Net API Notes for 2020/06/11 - Issue 133

You're busy, I'm busy, and we're all distracted. To the notes!



The French government published the source code for its Stop Covid contact tracing app. Efforts like these will be crucial to responsibly managing outbreaks until a vaccine is found. However, as the API Handyman and author of The Design of Web APIs, Arnaud Lauret, points out, the API design leaves much to be desired.

The OpenAPI description is also available for perusal. Arnaud, correctly, points out a few design no-nos right off the bat (I took these screenshots from his tweet on the topic.

First off, returning a "200" (or "success") response code that still requires a client to introspect the response. The server may return a '200', but the contents of that response indicate a failure.

Nope, nope, nope.

Similarly, it appears the API expects all operations, including resource deletion, are pumped through an overloaded HTTP POST. Yes, you can make this work. However, this takes the natural affordances that a developer might expect from a more straightforward resource design and chucks it out the window. A consumer is entirely dependent on what documentation exists to learn the way the producer designed this particular snowflake.

HTTP status codes and methods aren't meant to be tunneled through. Good API design builds on top of this firm foundation. Unfortunately, a well-designed API is not what happened here.


API product management is not a straightforward proposition. As I detailed before, treating APIs as a product entails a host of unique angles to consider. Derric Gilling, writing on DZone, details '10 API Product Manager Interview Questions'. These questions help identify those product manager candidates that "get" the difference, and those that can only spell API.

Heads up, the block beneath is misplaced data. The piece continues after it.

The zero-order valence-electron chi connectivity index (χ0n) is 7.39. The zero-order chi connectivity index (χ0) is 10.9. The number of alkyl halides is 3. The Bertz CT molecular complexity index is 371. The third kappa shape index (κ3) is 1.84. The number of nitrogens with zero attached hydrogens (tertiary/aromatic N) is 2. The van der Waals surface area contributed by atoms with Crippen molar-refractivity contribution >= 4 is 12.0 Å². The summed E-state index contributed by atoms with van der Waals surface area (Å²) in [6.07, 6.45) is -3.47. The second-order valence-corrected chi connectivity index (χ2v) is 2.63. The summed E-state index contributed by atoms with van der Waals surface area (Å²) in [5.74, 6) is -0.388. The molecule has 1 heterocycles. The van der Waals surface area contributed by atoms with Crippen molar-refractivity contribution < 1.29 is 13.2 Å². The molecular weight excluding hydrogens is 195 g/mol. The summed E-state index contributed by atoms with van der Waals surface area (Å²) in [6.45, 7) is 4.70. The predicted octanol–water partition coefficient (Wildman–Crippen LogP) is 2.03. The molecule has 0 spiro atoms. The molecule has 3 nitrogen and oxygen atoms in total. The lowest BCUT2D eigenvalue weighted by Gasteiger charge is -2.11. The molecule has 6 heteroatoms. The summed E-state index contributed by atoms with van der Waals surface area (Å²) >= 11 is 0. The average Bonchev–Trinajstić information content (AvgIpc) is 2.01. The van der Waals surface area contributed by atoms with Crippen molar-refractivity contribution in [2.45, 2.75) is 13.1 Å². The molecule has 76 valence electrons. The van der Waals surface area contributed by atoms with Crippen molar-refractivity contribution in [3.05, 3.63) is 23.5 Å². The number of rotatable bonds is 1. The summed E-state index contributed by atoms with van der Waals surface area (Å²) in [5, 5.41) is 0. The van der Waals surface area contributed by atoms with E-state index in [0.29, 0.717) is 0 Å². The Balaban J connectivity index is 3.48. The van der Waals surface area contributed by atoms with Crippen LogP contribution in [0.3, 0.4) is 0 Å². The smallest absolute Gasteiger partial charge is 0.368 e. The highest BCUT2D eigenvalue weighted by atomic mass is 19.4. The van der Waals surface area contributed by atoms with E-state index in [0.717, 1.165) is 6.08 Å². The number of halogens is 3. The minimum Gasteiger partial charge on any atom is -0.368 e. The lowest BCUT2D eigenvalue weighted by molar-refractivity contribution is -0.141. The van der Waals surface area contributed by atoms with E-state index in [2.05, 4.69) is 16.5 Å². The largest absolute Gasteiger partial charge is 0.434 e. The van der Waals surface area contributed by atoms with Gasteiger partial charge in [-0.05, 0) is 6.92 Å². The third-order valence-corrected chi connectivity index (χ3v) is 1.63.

Erik Wilde has continued to add to his body of API Strategy work. He recently released his slides entitled "A Structured Guide to API Strategy". The accompanying video is available to be watched on the Axway site.

Some concepts, like the Bezos' mandate, will be old hat to readers of this newsletter. However, the comparison of effective API design as directly impacting organizational transaction costs is notable.



The whistle has blown, the time is up, and the sweet 16 round ended with some incredible upsets! Microservices, the number 1 seed coming into the tournament as determined by the volume of social media hand-wringing, was defeated by the 17th seeded API Management. Webhooks denied GraphQL from advancing! Also, the 30th seeded IOT beat the 14th seeded GRPC.

The big bracket of API Impact rolls onto the Elite 8 round. What will this week have in store? What will folks, like you, determine to be the most impactful API tool, technique, or trend? And is the entire edifice in danger of being undermined by API Security sweeping in at the last minute? Vote now on Twitter.

Also, remains a place to find events, online and off, with your fellow API practitioners. If you know of an upcoming API-related community gathering that isn't listed, I want to know! I'd be glad to document it.

Lastly, thank you to the Patreons who support this newsletter.

Till next time,

Matthew @libel_vox and

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